The economy has created an average of 392,000 jobs per month this year. Although the pace fell to 277,000 from August to November, this figure is still higher than the 183,000 added monthly in the decade before the pandemic.
The Fed’s projections accelerated throughout the year to catch up with reality. Last December, officials expected the key rate to end 2022 at just 0.9%, with the preferred measure of inflation falling to 2.6%. The highest projection for individual federal funds was just 1.1%.
It was a factor of four: with the half-point increase expected at the next meeting, the key rate will end the year in a range between 4.25% and 4.5%.
Powell this week acknowledged the difficulty of making forecasts in an environment still troubled by the pandemic and its aftermath.
But there is also no choice as the central bank ends its frantic rush to “preload” rate hikes with larger rate hikes and begins, as Powell described it, to “feel ” the path to a breakpoint.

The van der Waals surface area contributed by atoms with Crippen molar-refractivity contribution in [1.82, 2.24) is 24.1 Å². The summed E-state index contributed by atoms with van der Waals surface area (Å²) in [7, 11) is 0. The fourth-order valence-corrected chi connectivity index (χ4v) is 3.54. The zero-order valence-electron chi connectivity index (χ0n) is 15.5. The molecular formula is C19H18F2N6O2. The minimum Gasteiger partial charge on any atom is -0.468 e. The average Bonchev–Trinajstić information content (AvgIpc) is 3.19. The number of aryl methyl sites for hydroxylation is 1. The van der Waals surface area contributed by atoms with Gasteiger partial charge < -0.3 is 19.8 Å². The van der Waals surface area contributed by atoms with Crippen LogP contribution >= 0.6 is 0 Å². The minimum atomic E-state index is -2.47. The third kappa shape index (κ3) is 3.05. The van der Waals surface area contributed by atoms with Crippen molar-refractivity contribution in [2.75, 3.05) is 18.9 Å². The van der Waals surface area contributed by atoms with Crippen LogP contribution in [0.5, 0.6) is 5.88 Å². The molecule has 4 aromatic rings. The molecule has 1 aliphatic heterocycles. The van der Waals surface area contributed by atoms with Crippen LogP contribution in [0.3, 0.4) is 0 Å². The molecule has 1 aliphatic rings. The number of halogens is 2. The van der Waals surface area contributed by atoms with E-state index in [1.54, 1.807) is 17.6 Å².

In September, the Fed’s narrative still included a benign outcome of continued growth, steady progress in inflation and an unemployment rate up less than a percentage point to 4.4% at the end next year from 3.7% currently – what some have called “immaculate disinflation” at little cost to the real economy.
The federal funds rate ended 2023 at 4.6%.
It will need to be “a bit higher,” Powell said, and the November jobs data could push it up a notch. Future projections will show that the final destination may be in sight and give a better assessment of the capacity of the labor market to cope with it.
November’s average income data, coupled with revisions from previous months, is “consistent with inflation of about 5%,” Jason Furman, former chairman of the White House Council of Economic Advisers, wrote on Twitter. “I allowed myself to have more hope of a soft landing, but this pretty much shattered that hope.”
Reporting by Howard Schneider; Editing by Dan Burns and Andrea Ricci